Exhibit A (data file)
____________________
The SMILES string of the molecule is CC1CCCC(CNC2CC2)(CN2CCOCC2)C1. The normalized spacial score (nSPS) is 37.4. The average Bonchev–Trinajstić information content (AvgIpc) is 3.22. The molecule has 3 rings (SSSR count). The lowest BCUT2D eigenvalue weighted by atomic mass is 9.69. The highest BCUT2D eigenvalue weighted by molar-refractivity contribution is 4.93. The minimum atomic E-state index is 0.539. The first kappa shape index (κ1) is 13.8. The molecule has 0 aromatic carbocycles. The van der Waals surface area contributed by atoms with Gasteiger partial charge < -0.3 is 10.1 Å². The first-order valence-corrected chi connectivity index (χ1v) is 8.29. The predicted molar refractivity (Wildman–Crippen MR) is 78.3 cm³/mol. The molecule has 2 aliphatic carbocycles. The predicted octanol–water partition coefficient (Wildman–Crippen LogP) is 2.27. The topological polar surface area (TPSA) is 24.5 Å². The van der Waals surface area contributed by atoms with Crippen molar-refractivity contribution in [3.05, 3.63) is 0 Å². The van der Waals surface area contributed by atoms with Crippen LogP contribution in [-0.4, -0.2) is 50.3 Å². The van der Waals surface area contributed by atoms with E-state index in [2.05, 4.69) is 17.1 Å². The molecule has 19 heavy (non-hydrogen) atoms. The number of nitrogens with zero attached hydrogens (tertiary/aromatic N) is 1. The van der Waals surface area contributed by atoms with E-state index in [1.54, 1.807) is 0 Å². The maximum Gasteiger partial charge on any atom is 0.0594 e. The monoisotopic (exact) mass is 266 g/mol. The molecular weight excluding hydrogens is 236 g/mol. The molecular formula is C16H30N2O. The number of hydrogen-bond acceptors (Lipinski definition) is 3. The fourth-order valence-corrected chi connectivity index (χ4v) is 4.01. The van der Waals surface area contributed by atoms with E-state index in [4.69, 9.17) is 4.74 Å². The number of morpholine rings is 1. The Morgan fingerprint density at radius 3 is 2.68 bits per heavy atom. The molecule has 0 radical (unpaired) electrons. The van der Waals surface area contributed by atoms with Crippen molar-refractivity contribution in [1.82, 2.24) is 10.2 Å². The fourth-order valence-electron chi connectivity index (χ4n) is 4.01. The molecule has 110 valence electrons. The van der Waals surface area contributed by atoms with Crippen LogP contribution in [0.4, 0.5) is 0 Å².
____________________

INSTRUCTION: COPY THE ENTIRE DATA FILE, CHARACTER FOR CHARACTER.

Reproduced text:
The SMILES string of the molecule is CC1CCCC(CNC2CC2)(CN2CCOCC2)C1. The normalized spacial score (nSPS) is 37.4. The average Bonchev–Trinajstić information content (AvgIpc) is 3.22. The molecule has 3 rings (SSSR count). The lowest BCUT2D eigenvalue weighted by atomic mass is 9.69. The highest BCUT2D eigenvalue weighted by molar-refractivity contribution is 4.93. The minimum atomic E-state index is 0.539. The first kappa shape index (κ1) is 13.8. The molecule has 0 aromatic carbocycles. The van der Waals surface area contributed by atoms with Gasteiger partial charge < -0.3 is 10.1 Å². The first-order valence-corrected chi connectivity index (χ1v) is 8.29. The predicted molar refractivity (Wildman–Crippen MR) is 78.3 cm³/mol. The molecule has 2 aliphatic carbocycles. The predicted octanol–water partition coefficient (Wildman–Crippen LogP) is 2.27. The topological polar surface area (TPSA) is 24.5 Å². The van der Waals surface area contributed by atoms with Crippen molar-refractivity contribution in [3.05, 3.63) is 0 Å². The van der Waals surface area contributed by atoms with Crippen LogP contribution in [-0.4, -0.2) is 50.3 Å². The van der Waals surface area contributed by atoms with E-state index in [2.05, 4.69) is 17.1 Å². The molecule has 19 heavy (non-hydrogen) atoms. The number of nitrogens with zero attached hydrogens (tertiary/aromatic N) is 1. The van der Waals surface area contributed by atoms with E-state index in [1.54, 1.807) is 0 Å². The maximum Gasteiger partial charge on any atom is 0.0594 e. The monoisotopic (exact) mass is 266 g/mol. The molecular weight excluding hydrogens is 236 g/mol. The molecular formula is C16H30N2O. The number of hydrogen-bond acceptors (Lipinski definition) is 3. The fourth-order valence-corrected chi connectivity index (χ4v) is 4.01. The van der Waals surface area contributed by atoms with E-state index in [4.69, 9.17) is 4.74 Å². The number of morpholine rings is 1. The Morgan fingerprint density at radius 3 is 2.68 bits per heavy atom. The molecule has 0 radical (unpaired) electrons. The van der Waals surface area contributed by atoms with Crippen molar-refractivity contribution in [1.82, 2.24) is 10.2 Å². The fourth-order valence-electron chi connectivity index (χ4n) is 4.01. The molecule has 110 valence electrons. The van der Waals surface area contributed by atoms with Crippen LogP contribution in [0.4, 0.5) is 0 Å².